With most teams set to play their 10th game of the season, scouts are settling in on the top prospects across the country. The vast majority of them have been highlighted in this very space during that time.
The NFL teams that consistently win, however, do so in large part by unearthing the diamonds in the rough in the middle and later rounds. It is fitting that Thanksgiving is just a couple weeks away, as scouts will have a smorgasbord of opportunities on Saturday, with some better “under-the-radar” talents facing off in fun rivalry games well worth their (and your) attention.
College football Week 11 preview
RJ Young is joined by Geoff Schwartz to preview Week 11, including Saturday’s the “Big Noon Kickoff” matchup between Ohio State and Indiana.
Below is a breakdown of this week’s top individual matchups, with an eye toward their futures in the NFL.
Given that the Hoosiers have not defeated the Buckeyes since the Reagan administration, it is beyond a stretch to characterize this Big Ten matchup as a true rivalry. However, one need only think back two years ago and the last game in Columbus between these two teams to remember a spirited shootout, with the Buckeyes ultimately escaping, 42-35.
Those Hoosiers were a lot different from this team, which is stumbling into this contest on a six-game losing streak and desperately needing a spark. One player seemingly capable of providing that is speedy running back Shaun Shivers, an Auburn transfer who leads the Hoosiers in both rushing yards (399) and touchdowns (four).
At just 5-foot-7 and 186 pounds, Shivers is not likely to spook the Buckeyes’ defense, but he is shifty and can generate yardage in chunks due to quick acceleration. He is a quality receiver out of the backfield and a trusted kick returner, as well, possessing the all-around game that could help him sneak onto a pro roster.
But if the second-ranked Buckeyes dominate this game as expected, this needs to be a show-out game for edge rusher Zach Harrison, who flashes all the traits to warrant early-round NFL consideration but has little production to show for it.
Harrison checks in at a prototypical 6-foot-6 and 268 pounds, with long arms. He is quick off the snap, wraps the edge well, and coordinates his hands and feet well to swim, chop or spin his way past would-be blockers. He has just 17 tackles in Ohio State’s first nine games this season, however, with only three of them behind the line of scrimmage. Worse, only one of those was a sack. To his credit, though, he has forced two fumbles this season and even intercepted a pass two weeks ago at Penn State.
If one thinks that this game lost some of its luster with the Crimson Tide losing their second game of the 2022 season (and virtually guaranteeing they won’t make the College Football Playoff), don’t tell that to former Alabama assistant coach Lane Kiffin and host Mississippi.
If Bryce Young had been able to catch his own passes (and cover LSU tight end Mason Taylor), the Tide might still be in the thick of the national title hunt, but the reigning Heisman Trophy winner did virtually everything else in Alabama’s loss last week, showing the accuracy, athleticism, improvisational skills and grit which earned him the top spot on my personal QB rankings.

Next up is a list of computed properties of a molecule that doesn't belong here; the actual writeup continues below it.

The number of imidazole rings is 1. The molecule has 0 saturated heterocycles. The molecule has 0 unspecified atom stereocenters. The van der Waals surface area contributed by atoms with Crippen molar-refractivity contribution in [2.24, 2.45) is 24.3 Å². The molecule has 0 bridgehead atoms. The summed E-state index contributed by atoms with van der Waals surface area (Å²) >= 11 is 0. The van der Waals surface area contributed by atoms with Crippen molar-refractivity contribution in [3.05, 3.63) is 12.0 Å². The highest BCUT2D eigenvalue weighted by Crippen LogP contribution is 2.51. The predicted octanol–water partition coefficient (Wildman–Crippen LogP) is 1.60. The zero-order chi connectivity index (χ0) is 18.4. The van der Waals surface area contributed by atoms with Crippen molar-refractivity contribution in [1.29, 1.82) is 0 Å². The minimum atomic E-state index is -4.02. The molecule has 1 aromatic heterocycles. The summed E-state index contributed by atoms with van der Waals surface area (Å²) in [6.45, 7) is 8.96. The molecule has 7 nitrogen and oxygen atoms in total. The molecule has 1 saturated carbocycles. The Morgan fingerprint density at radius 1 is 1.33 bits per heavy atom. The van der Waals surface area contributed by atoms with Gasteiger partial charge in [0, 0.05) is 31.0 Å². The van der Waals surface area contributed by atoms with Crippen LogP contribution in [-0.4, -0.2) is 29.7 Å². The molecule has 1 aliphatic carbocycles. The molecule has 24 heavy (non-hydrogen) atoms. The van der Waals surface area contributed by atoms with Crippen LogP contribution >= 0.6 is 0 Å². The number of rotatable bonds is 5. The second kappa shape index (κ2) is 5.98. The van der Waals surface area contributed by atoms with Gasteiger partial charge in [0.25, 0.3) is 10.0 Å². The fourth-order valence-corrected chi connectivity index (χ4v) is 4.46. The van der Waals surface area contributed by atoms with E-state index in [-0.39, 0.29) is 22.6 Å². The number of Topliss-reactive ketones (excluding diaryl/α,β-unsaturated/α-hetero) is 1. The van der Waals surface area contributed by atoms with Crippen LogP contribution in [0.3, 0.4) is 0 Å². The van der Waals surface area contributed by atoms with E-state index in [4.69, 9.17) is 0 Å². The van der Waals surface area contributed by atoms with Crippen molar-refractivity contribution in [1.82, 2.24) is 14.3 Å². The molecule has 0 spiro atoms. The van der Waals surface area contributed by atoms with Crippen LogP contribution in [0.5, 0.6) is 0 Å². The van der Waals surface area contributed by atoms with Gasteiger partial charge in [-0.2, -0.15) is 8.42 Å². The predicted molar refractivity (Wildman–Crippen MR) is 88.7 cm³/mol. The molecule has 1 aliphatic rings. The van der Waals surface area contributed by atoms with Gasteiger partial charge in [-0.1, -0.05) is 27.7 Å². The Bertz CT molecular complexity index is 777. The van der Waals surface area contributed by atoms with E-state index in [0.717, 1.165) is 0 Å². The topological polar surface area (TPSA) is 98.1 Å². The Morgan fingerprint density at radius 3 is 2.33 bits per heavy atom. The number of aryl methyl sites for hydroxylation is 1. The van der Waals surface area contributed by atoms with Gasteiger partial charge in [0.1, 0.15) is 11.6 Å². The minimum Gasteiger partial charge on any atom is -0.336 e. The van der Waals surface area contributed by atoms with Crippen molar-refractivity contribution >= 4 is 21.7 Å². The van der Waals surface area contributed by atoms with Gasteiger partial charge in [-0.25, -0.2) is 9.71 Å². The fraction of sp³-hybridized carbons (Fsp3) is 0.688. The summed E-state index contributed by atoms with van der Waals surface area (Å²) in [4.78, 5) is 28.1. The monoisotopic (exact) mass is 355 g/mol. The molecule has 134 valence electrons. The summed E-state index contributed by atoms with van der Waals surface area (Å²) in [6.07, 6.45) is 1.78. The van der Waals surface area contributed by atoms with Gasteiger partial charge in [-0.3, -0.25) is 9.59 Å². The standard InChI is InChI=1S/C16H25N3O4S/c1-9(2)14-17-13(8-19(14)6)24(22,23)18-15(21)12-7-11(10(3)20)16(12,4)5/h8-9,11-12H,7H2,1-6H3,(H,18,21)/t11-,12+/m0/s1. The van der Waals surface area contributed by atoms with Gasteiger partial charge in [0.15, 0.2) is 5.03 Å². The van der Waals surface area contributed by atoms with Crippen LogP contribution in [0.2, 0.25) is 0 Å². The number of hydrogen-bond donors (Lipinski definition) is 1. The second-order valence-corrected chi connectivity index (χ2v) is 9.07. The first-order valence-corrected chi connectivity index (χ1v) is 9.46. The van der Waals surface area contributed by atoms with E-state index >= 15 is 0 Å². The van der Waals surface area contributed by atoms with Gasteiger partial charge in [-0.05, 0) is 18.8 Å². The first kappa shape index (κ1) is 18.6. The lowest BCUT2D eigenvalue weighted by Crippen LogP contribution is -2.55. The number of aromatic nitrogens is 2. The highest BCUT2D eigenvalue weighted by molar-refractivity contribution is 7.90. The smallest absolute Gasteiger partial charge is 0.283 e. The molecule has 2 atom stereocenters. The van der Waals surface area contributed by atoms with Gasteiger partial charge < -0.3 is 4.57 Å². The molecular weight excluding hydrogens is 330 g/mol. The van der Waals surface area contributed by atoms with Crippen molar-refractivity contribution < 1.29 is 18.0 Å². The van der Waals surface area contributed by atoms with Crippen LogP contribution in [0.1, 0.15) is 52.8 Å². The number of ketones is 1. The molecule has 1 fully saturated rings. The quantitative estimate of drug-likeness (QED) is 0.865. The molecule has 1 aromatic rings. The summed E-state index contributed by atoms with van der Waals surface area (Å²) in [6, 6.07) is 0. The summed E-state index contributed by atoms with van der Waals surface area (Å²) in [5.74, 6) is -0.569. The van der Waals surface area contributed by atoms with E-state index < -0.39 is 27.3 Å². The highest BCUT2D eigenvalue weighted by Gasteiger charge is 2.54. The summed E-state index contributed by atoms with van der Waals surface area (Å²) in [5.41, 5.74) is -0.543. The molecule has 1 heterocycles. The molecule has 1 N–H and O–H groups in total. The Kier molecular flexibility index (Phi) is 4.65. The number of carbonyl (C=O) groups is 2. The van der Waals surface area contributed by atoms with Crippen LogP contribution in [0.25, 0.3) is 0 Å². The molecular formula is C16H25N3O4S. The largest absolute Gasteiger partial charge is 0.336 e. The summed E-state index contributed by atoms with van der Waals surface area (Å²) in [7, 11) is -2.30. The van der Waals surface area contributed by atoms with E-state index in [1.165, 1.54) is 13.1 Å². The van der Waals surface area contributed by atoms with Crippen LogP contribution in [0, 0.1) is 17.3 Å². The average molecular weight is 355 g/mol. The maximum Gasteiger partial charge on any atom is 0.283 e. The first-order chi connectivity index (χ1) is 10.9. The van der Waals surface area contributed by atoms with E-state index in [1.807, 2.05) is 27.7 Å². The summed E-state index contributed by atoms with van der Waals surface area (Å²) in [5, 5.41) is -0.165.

Lost amid the well-deserved hype around Young, however, has been the spectacular play of Alabama running back Jahmyr Gibbs, who leads the Tide in both rushing (771 yards) and receiving (365 yards) this season. He is averaging an eye-popping 7.5 yards every time he touches the football and has scored nine times in as many games this season.
Gibbs transferred to Alabama from Georgia Tech, and he’s excelled on the bigger stage, leaving Tide opponents in his wake with terrific lateral agility and burst. While not necessarily an intimidating runner at 5-foot-11 and 200 pounds, Gibbs is an ideal “air-back” for today’s NFL, showing soft hands to pluck the ball from outside his frame, as well as the quickness, balance and football I.Q. to handle complicated route-running duties.
Of course, if statistics are the measure of a player, few generate them better than Kiffin, one of the game’s elite play-callers at any level. And in freshman sensation Quinshon Judkins, Kiffin has a superstar with Heisman-like numbers.
Judkins’ 14 touchdowns (including 13 on the ground) lead the SEC, and his 1,036 rushing yards ranks second for the 8-1 Rebels. Though he turned 19 just two weeks ago, Judkins already possesses a well-distributed NFL-caliber frame, complete with rocked-up biceps and a powerful lower half, both of which make him a nightmare to tackle.
Judkins attacks the line of scrimmage, knifing through holes with immediate acceleration and plenty of wiggle to make defenders miss in tight quarters. For a young runner, he also shows an impressive stiff-arm and terrific balance through contact — attributes usually gained only after backs become seasoned against elite competition.
There are so many future NFL draft picks playing for these two teams that scouts will not spend too much time focusing on a freshman. Judkins is good enough to steal their attention, anyway.
Who benefits from Alabama’s loss?
Joel Klatt breaks down how losses by Alabama and Clemson will impact their playoff chances moving forward.
Just as how the running backs may steal the spotlight in Oxford, a fun test of talented (albeit underrated) receivers for Maryland could give a gifted Penn State secondary a surprising “pop quiz” in Happy Valley.
We highlighted the Nittany Lions’ future first-round cornerback Joey Porter Jr. in Week 7.
His size, agility, speed and aggression are exactly what scouts are looking for in a press corner. His counterpart at cornerback — sophomore Kalen King — also possesses the light feet and loose hips to lock down receivers in coverage, and safety Ji’Ayir Brown delivers big plays better than either of them, generating 11 turnovers over the past two seasons.